Tony's cronies: How patronage has swept New Labour

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Indy Politics

Tony Blair should be stripped of his power to appoint his friends and Labour cronies to influential public posts, a powerful committee of MPs will recommend this week.

After a year-long inquiry, the committee is to demand an end to the "closed shop" that gives Mr Blair and ministers the right to make personal appointments to some of the most powerful posts, including governors of the BBC.

It will say that posts such as membership of the House of Commons Committee on Standards in Public Life, which tries to root out sleaze among MPs, and the Intelligence and Security Commission, should not be made by the Prime Minister but by an independent body. US-style hearings should also be held to ensure that the jobs are filled by people who are independent minded.

The report, by the House of Commons Public Administration Committee, is likely to prove embarrassing for the Prime Minister. It follows controversy over the appointment of several Labour supporters to top jobs, including Greg Dyke as director general of the BBC and Trevor Phillips as chairman of the Commission for Racial Equality.

"The report will address the issue of cronyism," said one source close to the committee. "We want to see greater openness. There would seem to be a gap in accountability. If we accept the way the NHS Appointments Commission has been a success, it follows that such independent scrutiny would be a success for the rest of government."

Public bodies and quangos spend £16bn of taxpayers' money a year. But the MPs will criticise the Government for allowing the public "very little oversight over what they do".

The report is expected to attack the Government for failing to bring enough new blood into public life and will call for more women and people from ethnic minorities to be given positions of power. It will also call for local communities to be given a say, possibly through ballots, in appointing people to groups that have influence over their lives.

Norman Baker, the Liberal Democrat MP for Lewes, said: "The Public Administration Committee has hit the nail on the head. The amount of patronage the Prime Minister has is obscene and totally inappropriate for a modern functioning democracy. Parliament should insist that these recommendations are followed through."Before Labour came to office, Tory cronyism was a favourite theme of attack for the Labour front bench. Labour MPs criticised appointments by Margaret Thatcher and John Major of leading Conservatives to quangos. But Mr Blair's powers of patronage have rewarded his own supporters and friends since he Labour took power in 1997.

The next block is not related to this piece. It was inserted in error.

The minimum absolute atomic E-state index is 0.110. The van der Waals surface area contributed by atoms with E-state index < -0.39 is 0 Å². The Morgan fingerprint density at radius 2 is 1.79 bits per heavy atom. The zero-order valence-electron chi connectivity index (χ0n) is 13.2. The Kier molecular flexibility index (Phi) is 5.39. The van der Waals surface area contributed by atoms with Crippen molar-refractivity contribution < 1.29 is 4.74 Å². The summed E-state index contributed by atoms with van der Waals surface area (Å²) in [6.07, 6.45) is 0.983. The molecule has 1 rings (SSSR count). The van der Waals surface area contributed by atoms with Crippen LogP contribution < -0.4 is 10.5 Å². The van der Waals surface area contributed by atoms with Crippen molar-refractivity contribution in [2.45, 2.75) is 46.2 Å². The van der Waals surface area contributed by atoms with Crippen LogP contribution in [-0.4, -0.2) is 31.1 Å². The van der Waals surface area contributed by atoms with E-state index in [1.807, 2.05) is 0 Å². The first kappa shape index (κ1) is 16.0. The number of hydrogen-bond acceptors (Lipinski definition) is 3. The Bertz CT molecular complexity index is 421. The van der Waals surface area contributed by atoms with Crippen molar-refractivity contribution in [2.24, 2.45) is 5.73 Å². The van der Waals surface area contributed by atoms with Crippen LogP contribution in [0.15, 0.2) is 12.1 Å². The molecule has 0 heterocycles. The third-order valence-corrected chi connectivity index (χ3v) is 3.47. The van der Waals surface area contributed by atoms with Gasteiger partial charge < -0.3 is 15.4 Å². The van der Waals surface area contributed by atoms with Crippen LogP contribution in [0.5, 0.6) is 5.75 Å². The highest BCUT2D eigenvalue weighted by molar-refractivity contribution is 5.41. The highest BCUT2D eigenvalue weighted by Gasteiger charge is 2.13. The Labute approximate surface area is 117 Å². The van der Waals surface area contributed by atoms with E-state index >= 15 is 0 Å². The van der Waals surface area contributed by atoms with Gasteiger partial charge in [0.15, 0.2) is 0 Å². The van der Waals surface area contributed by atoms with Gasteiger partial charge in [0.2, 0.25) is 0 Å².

Labour donors such as Lord Haskins, the Government's rural adviser, have been given peerages and a string of roles on Whitehall task forces and advisory bodies. Lord Birt, a friend of Mr Blair and a former director general of the BBC, was given a job in Downing Street as a strategist and "blue-skies thinker". His job as director general of the BBC went to Mr Dyke, who has given substantial sums of money to the Labour Party.

Even sensitive posts designed to increase scrutiny and accountability in Government have gone to Labour cronies.

Lord Stevenson of Coddenham, a former Labour member who introduced Mr Blair to prominent industrialists before the 1997 election, was made chairman of the House of Lords Appointments Commission. The commission was given the job of appointing new "people's peers", ostensibly to remove that power from the Prime Minister and make the process more egalitarian and transparent.

But his judgement was ridiculed after an extraordinary decision to give the peerages to several grandees who already had titles, including Sir David Hannay, the Foreign Office mandarin and former ambassador to the UN.

Even the wives of generous supporters have benefited from the handouts of influential posts. The Prime Minister made the wife ofMr Blair's mentor, Lord Irvine, who recently stood down as Lord Chancellor, an unpaid trustee of the world-famous Wallace Collection of art.

Labour donors such as Alan McGee, founder of Creation Records, who gave more than £20,000 to Labour, were rewarded with posts on the Government's Creative Industries Task Force, with another Labour donor, Robert Devereux and Lord Alli, the Labour peer.

Some of the most sensitive and secretive posts in Whitehall are within the gift of the Prime Minister. Mr Blair handpicks the members of the Security Services Tribunal, the Interception of Communications Commissioner, all the Surveillance Commissioners and members of the Intelligence and Security Commission.

He also personally chooses the watchdog that oversees M15 and M16 ­ the Intelligence Services Commissioner, who has access to highly sensitive information and has the power to reprimand Britain's spies if they fail to observe protocol.

Mr Blair chooses which MPs will become the House of Commons' guardians against sleaze as members of the Committee on Standards in Public Life.

A list of appointments made by Mr Blair, seen by The Independent, shows also how the Prime Minister's reach extends across England and Wales from ecclesiastical appointments such as the Archbishops of Canterbury and York and England's 32 diocesan bishops, to royal appointments including the Poet Laureate and the Astronomer General. He appoints Forestry Commissioners, the Verderer of the New Forest and the Lord Great Chamberlain. Other responsibilities include appointing the constables of the Tower of London and other castles including Flint and Harlech, Crown Canories at six cathedrals, two Royal Peculiars and honorary royal physicians.